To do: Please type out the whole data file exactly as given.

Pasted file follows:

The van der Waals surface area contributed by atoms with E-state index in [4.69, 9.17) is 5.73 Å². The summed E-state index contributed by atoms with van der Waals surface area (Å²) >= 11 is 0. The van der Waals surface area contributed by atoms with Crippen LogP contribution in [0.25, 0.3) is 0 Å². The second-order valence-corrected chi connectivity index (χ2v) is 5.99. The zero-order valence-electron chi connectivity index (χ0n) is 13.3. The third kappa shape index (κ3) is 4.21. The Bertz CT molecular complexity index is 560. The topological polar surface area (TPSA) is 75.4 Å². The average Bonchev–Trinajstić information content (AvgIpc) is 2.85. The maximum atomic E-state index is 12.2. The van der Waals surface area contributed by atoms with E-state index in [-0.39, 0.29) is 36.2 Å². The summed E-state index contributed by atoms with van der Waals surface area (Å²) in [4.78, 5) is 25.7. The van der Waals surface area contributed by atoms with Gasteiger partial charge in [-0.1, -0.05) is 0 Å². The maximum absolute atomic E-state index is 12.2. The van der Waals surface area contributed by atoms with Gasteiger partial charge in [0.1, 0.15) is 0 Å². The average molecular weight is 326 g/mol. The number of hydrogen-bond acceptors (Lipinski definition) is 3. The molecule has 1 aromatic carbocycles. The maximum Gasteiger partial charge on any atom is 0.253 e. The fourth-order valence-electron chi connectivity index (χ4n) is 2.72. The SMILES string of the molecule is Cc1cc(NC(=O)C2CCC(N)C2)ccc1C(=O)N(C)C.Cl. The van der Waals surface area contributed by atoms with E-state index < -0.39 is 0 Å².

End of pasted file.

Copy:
The van der Waals surface area contributed by atoms with E-state index in [4.69, 9.17) is 5.73 Å². The summed E-state index contributed by atoms with van der Waals surface area (Å²) >= 11 is 0. The van der Waals surface area contributed by atoms with Crippen LogP contribution in [0.25, 0.3) is 0 Å². The second-order valence-corrected chi connectivity index (χ2v) is 5.99. The zero-order valence-electron chi connectivity index (χ0n) is 13.3. The third kappa shape index (κ3) is 4.21. The Bertz CT molecular complexity index is 560. The topological polar surface area (TPSA) is 75.4 Å². The average Bonchev–Trinajstić information content (AvgIpc) is 2.85. The maximum atomic E-state index is 12.2. The van der Waals surface area contributed by atoms with E-state index in [-0.39, 0.29) is 36.2 Å². The summed E-state index contributed by atoms with van der Waals surface area (Å²) in [4.78, 5) is 25.7. The van der Waals surface area contributed by atoms with Gasteiger partial charge in [-0.1, -0.05) is 0 Å². The maximum absolute atomic E-state index is 12.2. The van der Waals surface area contributed by atoms with Gasteiger partial charge in [0.1, 0.15) is 0 Å². The average molecular weight is 326 g/mol. The number of hydrogen-bond acceptors (Lipinski definition) is 3. The molecule has 1 aromatic carbocycles. The maximum Gasteiger partial charge on any atom is 0.253 e. The fourth-order valence-electron chi connectivity index (χ4n) is 2.72. The SMILES string of the molecule is Cc1cc(NC(=O)C2CCC(N)C2)ccc1C(=O)N(C)C.Cl. The van der Waals surface area contributed by atoms with E-state index < -0.39 is 0 Å².